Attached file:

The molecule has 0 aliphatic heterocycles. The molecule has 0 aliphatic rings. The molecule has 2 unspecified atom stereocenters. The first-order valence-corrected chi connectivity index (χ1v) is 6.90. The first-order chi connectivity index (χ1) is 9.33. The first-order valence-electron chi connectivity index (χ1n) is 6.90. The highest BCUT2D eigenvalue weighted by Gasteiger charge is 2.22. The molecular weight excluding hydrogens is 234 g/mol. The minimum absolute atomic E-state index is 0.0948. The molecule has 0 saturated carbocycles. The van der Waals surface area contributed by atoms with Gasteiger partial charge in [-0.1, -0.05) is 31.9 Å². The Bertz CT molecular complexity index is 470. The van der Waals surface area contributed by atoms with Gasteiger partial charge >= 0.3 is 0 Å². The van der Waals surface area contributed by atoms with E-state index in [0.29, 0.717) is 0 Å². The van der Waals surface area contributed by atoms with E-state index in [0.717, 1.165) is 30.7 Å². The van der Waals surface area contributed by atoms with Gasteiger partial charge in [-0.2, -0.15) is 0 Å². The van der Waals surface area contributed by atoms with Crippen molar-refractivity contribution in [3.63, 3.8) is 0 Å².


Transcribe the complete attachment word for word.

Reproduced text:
The molecule has 0 aliphatic heterocycles. The molecule has 0 aliphatic rings. The molecule has 2 unspecified atom stereocenters. The first-order valence-corrected chi connectivity index (χ1v) is 6.90. The first-order chi connectivity index (χ1) is 9.33. The first-order valence-electron chi connectivity index (χ1n) is 6.90. The highest BCUT2D eigenvalue weighted by Gasteiger charge is 2.22. The molecular weight excluding hydrogens is 234 g/mol. The minimum absolute atomic E-state index is 0.0948. The molecule has 0 saturated carbocycles. The van der Waals surface area contributed by atoms with Gasteiger partial charge in [-0.1, -0.05) is 31.9 Å². The Bertz CT molecular complexity index is 470. The van der Waals surface area contributed by atoms with Gasteiger partial charge >= 0.3 is 0 Å². The van der Waals surface area contributed by atoms with E-state index in [0.29, 0.717) is 0 Å². The van der Waals surface area contributed by atoms with E-state index in [0.717, 1.165) is 30.7 Å². The van der Waals surface area contributed by atoms with Gasteiger partial charge in [-0.2, -0.15) is 0 Å². The van der Waals surface area contributed by atoms with Crippen molar-refractivity contribution in [3.63, 3.8) is 0 Å².